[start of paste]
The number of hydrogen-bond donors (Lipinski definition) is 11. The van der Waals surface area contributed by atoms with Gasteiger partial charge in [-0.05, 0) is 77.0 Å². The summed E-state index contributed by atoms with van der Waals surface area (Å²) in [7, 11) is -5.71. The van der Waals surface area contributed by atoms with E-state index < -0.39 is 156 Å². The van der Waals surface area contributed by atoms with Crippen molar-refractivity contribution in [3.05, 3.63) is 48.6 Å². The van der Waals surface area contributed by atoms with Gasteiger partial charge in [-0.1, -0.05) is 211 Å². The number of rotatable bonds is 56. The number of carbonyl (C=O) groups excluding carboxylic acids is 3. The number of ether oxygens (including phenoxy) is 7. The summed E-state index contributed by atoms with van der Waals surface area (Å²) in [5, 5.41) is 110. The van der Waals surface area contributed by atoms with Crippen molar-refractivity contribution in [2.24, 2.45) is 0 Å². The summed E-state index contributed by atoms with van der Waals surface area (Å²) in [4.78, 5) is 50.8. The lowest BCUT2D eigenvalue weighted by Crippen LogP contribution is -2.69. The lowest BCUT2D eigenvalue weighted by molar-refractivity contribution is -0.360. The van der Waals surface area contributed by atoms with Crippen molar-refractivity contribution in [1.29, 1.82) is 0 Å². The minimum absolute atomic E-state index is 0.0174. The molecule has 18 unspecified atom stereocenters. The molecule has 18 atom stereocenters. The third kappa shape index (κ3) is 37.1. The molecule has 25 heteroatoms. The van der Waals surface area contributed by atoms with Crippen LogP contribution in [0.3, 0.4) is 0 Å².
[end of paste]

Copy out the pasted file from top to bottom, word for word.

The number of hydrogen-bond donors (Lipinski definition) is 11. The van der Waals surface area contributed by atoms with Gasteiger partial charge in [-0.05, 0) is 77.0 Å². The summed E-state index contributed by atoms with van der Waals surface area (Å²) in [7, 11) is -5.71. The van der Waals surface area contributed by atoms with E-state index < -0.39 is 156 Å². The van der Waals surface area contributed by atoms with Crippen molar-refractivity contribution in [3.05, 3.63) is 48.6 Å². The van der Waals surface area contributed by atoms with Gasteiger partial charge in [-0.1, -0.05) is 211 Å². The number of rotatable bonds is 56. The number of carbonyl (C=O) groups excluding carboxylic acids is 3. The number of ether oxygens (including phenoxy) is 7. The summed E-state index contributed by atoms with van der Waals surface area (Å²) in [5, 5.41) is 110. The van der Waals surface area contributed by atoms with Crippen molar-refractivity contribution in [2.24, 2.45) is 0 Å². The summed E-state index contributed by atoms with van der Waals surface area (Å²) in [4.78, 5) is 50.8. The lowest BCUT2D eigenvalue weighted by Crippen LogP contribution is -2.69. The lowest BCUT2D eigenvalue weighted by molar-refractivity contribution is -0.360. The van der Waals surface area contributed by atoms with Crippen molar-refractivity contribution in [1.29, 1.82) is 0 Å². The minimum absolute atomic E-state index is 0.0174. The molecule has 18 unspecified atom stereocenters. The molecule has 18 atom stereocenters. The third kappa shape index (κ3) is 37.1. The molecule has 25 heteroatoms. The van der Waals surface area contributed by atoms with Crippen LogP contribution in [0.3, 0.4) is 0 Å².